The lives of others on the African continent

village schoolboys

There is only one route from Douala to Bamenda and then on to the rural village of Fundong where I spend several weeks each year working on water and school projects.  Unfortunately, that road was in a state of demolition. There is a new bridge under construction and the road through Bonaberri, one of the city’s largest slums, is torn up. One lane is open in each direction but three lanes merge into it. Dodging trucks, rickety old buses, cars and communal taxis, my driver Massa escaped down a side street and we began the tedious seven hour drive on potholed roads, in  the sweaty heat. My bottled water was warm enough to use for a bath and my hair was coated in dust.  It is rare to find refrigeration outside of big cities in Cameroon.

Shocking but not surprising, each Francophone village we passed through was in a worse state of dilapidation than the previous year.  During colonial times, the French built wooden houses for the workers and when they left, the word maintenance left as well. Barely standing upright, without covered windows, they are a breeding ground for rodents and mosquitos.  As we drove through French speaking Cameroon, each village had their own crop so everyone on the road was selling the same produce in large quantities. It was like shopping at Costco; six pineapples, 3 kg of avocados, or a basket filled with ten papaya.  Since I had no refrigerator in Fundong, I passed on the bargains.   As usual, we were stopped twice by the police,  finding fault with the car permits to get a bit of cash. Using my years of experience getting out of unpleasant situations, after a chat about my work in Cameroon, a friendly pat on the arm and a big smile, we paid nothing.


Arriving in Bamenda at 3:30, I began the second leg of my journey, switching cars and drivers.  Massa lives in Douala, but to earn a profit of $40 after expenses, he  drove 7 hours to Bamenda. And he got to visit his brother. As we switched cars, moving my suitcases and my stash of groceries from the big city, we stuffed in a  new double mattress and a large propane tank; the only visibility was the side mirrors.  But with few cars on the road and an excellent driver, it was not a problem.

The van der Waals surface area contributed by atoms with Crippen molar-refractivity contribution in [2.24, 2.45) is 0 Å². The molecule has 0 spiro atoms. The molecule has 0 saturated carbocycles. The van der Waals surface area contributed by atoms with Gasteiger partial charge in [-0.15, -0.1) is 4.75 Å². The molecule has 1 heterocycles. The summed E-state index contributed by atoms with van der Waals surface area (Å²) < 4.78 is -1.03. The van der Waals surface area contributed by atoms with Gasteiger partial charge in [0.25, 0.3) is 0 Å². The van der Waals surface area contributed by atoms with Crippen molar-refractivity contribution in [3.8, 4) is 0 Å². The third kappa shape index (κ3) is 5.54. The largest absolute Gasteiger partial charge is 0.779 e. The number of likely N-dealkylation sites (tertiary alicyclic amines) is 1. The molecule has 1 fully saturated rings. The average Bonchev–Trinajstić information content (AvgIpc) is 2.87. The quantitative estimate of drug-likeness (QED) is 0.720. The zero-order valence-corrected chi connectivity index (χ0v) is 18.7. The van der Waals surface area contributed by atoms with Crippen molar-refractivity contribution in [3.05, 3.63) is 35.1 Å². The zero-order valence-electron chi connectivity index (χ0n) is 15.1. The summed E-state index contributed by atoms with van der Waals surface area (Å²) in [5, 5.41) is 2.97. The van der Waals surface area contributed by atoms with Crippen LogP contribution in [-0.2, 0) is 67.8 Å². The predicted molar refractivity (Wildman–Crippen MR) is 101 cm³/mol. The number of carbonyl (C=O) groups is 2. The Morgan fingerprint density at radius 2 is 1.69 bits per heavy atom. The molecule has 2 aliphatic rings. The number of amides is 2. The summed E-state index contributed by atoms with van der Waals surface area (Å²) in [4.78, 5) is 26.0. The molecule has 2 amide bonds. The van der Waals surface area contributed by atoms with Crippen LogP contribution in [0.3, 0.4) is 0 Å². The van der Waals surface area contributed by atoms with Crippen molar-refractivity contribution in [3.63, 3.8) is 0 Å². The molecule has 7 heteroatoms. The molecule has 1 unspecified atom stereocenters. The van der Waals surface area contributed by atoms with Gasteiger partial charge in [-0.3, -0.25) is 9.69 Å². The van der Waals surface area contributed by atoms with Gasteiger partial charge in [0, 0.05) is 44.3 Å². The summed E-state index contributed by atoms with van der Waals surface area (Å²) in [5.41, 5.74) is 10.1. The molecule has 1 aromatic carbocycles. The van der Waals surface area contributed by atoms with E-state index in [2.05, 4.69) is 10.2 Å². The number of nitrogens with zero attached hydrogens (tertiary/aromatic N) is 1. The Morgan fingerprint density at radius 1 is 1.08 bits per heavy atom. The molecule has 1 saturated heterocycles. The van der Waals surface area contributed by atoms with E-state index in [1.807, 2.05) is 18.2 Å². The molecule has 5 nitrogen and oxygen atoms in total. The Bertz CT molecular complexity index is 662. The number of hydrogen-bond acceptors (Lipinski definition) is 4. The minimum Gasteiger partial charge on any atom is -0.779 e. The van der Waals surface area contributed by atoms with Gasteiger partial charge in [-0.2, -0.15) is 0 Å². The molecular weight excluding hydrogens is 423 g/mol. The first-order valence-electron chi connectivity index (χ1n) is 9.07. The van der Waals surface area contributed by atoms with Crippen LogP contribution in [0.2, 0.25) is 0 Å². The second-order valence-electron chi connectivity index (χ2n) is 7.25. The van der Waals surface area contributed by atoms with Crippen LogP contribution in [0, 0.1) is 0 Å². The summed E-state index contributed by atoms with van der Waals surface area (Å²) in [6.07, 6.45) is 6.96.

Reaching Fundong before sunset, my neighbor’s two sons greeted me with hugs and helped carry my bags down the rocky dirt path to the front door. The electric was on and the house I rent each year was clean enough.  A few hours later I was moved back in  and had a new mattress to sleep on, not the usual piece of soft foam.  Within 24 hours, the electric went off for 2 days.

Time seems to stand still in Cameroon, lives don’t often change for the better and unfortunately my neighbor Alex accidently had another baby. Her son was 14 months old when her daughter was born last July. She rents a small room next door for 5000 franc ($9), with an outdoor toilet and kitchen and now shares her bed with her sister and her two young children.  The total number of people sleeping in a room 10×10 ft is seven, their brother recently moved in . Her teaching career is over for the moment and she depends on her fiancée to send her money every month.

Vivian, who I have know since I came here in 2009, has lived in her mud brick house with the dirt floor since she was twelve, a fact I learned this year.. She is about 36 years old, dropped out of primary school and cannot read or write.   She has 4 children with 3 different fathers, none of whom have shown any interest in the children.

Then there are Clarice’s two children who are being cared for by her 78 year old grandmother who herself needs taking care of. The little boy is almost 3 and the baby is a year and a half. Clarice has gone back to high school  in another town.

The other night I found the boy standing half naked in the street, his clothes soiled. I grabbed his little hand and he clung to mine, as we walked down the street to my house. My neighbour bathed him and with children’s clothes I had brought from the States, we dressed him.  A few days later, his grandmother came over to thank me,agreeing that he wasn’t been  well cared for.

So many children with dirty faces, hungry bellies and no future.

Postscript….it all sounds dismal but the one thing that keeps me going here is how all of  you and I have helped make the lives of many people hear a bit easier.

So many villages have water taps now… we send  72 kids to school…we offer nourishment during morning break at the high school. And now we are bringing water to 2 primary schools, a teacher’s college and and a nursery school..and there are trash bins all over the town and in recycling in the high school..

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